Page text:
Why Countries are Fiscally Decentralizing
Posted: 14 Jul 2011
Date Written: 2005
This paper models and empirically investigates underlying forces that promote governmental decentralization, or effective federalism, in the world over the last 25 years. A move to a federal system is based on the demand by hinterland regions for local autonomy, which increases with national income growth, greater relative hinterland population, and increasing national population. It is influenced as well by the degree of democratization nationally and locally. Decentralization is measured by both institutional indices indicating greater devolution of power to local governments and the share of local governments in national government consumption. Empirically, the paper finds that decentralization changes in ways predicted, in particular it increases with economic growth, country size, and population. Institutional structures based on colonial experience and initial constitutional provisions also matter.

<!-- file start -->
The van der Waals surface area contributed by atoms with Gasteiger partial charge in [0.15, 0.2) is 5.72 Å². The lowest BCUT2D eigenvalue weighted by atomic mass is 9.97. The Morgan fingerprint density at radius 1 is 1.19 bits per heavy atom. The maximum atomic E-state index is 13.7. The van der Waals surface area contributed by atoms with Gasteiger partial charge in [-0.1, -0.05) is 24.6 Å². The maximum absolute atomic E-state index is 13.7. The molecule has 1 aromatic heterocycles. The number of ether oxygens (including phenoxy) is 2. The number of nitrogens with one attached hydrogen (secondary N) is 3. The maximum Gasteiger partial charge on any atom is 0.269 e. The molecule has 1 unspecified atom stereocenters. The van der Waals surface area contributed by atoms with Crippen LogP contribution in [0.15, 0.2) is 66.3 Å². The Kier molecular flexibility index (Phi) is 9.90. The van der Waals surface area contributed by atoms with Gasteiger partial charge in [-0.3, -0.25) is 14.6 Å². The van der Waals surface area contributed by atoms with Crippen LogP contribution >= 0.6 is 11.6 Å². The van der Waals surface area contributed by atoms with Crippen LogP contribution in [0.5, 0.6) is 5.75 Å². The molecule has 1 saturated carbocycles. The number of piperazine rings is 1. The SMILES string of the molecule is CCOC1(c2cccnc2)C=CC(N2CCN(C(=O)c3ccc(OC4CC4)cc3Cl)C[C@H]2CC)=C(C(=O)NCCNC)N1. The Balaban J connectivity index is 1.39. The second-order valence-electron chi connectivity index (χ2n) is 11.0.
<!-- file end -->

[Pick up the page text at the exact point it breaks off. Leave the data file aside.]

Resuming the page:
Keywords: Fiscal decentralization, Federal constitution, National democratization
JEL Classification: E62, D72
Suggested Citation: Suggested Citation